Being a story reconstructed from the smashed poetic fragments found littered around the bar of the Cabaret Populaire as the Last Poets took the Last Metro. A poetic vase, if you will, painstakingly rebuilt from broken china. A mosaic in which you may find a snatch, a phrase, a lost metaphor of your own work staring right back at you. Poets all being dealers in detritus.
He hadn’t shaved in months. His household now held more terror than the average. He needed cash and hash. The only solution was to go outside for a breather, a smoke. Pretend to be fully human. He looked in on the old lady first but she was still snoring. Reaching across the bed, he tore some stamps from her collection. Penny blacks. He’d sell ‘em down the pool hall.
Getting old, but still wearing tight jeans at sixty. Some do not dream of aging together with another, he thought, but of aging together with oneself. Too late for all that now, he was stuck with her till bad health or disaster got one of ‘em.
He shut the door to the house and stepped into the street. That old blind cat was lying out in the sun across the way. He could swear it was looking at him through its milky eyes.
And the high-wire children were up to their tricks again, on a clothes line slung between buildings 2 stories up. Conning the crowd, deft fingers pick pocketing. He’d been like them once. Stole a certain lady’s heart and her cat as well. But all that was long ago, now their life was like being trapped in some grim poster for Help The Aged.
He pulled his hat down to hide his soul. Paris was nothing but a dense village, but at least it wasn’t Oregon. His thoughts rattled around under his hat, like rats trapped in a mental cage. Someone was singing Mystical Wife, he could hear it coming through an open window. That used to be her favourite song, back in the day. He could picture her now, shuffling to the kitchen, feet like stones in her shoes, eating marzipan. God, she gives me slowness, he thought.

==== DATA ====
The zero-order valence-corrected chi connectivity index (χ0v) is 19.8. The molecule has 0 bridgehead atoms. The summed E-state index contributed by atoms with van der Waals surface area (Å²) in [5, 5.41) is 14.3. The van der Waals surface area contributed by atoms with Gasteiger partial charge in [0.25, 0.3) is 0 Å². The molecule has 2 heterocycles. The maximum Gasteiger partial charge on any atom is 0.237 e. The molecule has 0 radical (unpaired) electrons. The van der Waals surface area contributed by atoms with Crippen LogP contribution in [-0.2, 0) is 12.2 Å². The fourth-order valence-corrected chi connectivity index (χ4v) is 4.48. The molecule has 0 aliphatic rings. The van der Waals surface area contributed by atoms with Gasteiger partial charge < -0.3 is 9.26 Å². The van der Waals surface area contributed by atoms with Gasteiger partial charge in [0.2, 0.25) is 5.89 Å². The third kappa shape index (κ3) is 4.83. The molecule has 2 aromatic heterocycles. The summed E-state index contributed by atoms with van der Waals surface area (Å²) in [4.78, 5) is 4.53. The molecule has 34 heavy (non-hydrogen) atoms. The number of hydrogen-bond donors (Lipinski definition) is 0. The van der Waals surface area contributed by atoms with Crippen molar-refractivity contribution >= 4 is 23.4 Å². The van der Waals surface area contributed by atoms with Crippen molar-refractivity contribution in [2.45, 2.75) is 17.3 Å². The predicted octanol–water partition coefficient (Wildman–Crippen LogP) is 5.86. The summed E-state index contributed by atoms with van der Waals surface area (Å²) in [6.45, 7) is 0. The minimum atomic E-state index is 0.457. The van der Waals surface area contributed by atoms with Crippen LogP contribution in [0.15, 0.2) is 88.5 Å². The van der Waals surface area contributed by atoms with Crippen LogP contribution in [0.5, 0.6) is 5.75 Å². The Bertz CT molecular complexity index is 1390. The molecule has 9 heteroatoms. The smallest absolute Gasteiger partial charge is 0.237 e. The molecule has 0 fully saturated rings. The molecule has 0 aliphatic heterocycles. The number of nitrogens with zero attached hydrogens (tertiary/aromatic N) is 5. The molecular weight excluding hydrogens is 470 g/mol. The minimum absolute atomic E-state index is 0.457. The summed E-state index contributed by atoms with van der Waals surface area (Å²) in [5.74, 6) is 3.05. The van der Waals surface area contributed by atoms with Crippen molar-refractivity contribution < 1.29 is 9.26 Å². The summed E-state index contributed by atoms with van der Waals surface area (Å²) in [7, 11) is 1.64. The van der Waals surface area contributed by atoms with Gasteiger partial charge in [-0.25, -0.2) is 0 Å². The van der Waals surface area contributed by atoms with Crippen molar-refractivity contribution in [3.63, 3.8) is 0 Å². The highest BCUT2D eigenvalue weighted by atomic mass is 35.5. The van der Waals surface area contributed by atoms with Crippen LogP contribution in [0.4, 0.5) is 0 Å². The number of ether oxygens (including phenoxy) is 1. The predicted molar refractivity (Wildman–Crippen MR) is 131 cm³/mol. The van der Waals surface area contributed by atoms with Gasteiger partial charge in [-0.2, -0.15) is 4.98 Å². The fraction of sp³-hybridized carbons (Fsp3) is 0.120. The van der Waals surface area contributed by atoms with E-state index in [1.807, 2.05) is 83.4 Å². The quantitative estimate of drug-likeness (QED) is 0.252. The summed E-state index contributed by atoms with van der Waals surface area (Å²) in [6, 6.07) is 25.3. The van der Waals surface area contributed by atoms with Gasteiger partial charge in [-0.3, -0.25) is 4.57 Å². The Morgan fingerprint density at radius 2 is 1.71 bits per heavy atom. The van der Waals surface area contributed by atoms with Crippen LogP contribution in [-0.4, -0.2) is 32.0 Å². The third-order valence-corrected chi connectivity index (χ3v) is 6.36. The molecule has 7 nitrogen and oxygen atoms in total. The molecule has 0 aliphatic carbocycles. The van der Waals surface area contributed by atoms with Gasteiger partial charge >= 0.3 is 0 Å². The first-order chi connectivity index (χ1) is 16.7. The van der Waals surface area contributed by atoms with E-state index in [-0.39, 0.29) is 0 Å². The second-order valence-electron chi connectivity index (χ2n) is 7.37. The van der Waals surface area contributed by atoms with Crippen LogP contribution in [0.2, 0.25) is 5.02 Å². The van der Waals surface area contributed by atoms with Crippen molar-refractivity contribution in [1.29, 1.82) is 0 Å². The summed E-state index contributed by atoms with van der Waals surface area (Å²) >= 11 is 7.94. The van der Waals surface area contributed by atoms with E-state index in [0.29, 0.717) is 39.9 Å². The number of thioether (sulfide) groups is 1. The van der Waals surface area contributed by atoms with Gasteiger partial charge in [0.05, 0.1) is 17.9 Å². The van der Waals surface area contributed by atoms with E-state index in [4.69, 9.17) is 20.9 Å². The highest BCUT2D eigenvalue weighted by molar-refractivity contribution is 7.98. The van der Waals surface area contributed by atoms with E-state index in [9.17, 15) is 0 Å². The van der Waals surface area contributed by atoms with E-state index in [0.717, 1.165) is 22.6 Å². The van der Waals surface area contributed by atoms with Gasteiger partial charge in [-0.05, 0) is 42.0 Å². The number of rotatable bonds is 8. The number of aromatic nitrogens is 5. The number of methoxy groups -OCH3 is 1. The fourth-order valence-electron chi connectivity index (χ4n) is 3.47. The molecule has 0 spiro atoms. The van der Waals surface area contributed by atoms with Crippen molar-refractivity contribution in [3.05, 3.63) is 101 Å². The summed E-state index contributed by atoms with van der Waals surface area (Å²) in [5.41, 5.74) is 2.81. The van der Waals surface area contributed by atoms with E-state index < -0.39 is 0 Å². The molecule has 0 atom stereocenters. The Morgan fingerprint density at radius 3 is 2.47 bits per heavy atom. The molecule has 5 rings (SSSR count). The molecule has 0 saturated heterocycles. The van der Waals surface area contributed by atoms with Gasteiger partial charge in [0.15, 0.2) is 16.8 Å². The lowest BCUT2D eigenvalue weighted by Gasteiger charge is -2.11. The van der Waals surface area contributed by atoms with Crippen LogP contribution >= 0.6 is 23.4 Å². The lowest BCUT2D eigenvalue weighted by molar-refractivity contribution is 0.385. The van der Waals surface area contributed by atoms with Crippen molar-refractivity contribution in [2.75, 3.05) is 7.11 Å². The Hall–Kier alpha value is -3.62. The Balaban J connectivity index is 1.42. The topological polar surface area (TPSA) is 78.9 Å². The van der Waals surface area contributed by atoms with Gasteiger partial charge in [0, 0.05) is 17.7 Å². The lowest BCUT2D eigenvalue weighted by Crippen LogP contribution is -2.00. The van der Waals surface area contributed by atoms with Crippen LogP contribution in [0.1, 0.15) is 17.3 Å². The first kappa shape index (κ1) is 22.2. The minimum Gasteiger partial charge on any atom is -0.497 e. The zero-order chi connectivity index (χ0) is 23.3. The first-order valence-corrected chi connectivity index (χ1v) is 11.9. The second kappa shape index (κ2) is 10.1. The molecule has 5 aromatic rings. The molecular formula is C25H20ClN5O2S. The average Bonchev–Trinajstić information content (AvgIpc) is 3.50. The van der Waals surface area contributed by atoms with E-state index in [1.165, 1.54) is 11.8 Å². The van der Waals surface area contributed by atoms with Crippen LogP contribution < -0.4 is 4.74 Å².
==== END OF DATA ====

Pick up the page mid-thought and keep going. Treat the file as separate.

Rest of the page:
At the pool hall on the corner the drunks were already toasted. He took a position at the bar among the fallen and the furious. Dylan was there, cracking the balls, got a good hit, his head horizontal and held high. He looked away from Dylan and back to his drink. Somewhere he thought he could hear music. Doom, doom, doom.
‘Can you hear the drums?’ he said to the bum next to him.
‘There are no drums,’ the man said. ‘Who do you think you are?’
He shrugged. He didn’t want the hassle of a fight, just wanted to sell those penny blacks. He got up. Sailed, chin sideways through the beer. Things had changed here since last time. The barman had papered the wall with rejection slips, for one thing. Must have gotten a bad case of literary pretensions.
There in the back was that girl Pia and her beatnik friends. “I can’t wait to get old,” she was saying. “I plan to switch to the funkiest, smelliest brand of cigarettes and spend my time writing dirty books, butt naked.”
His connection was there. He sold the stamps. He got out of that madhouse. And then, right there on the street he was run down by an ambulance. His pockets stuffed with dollar bills.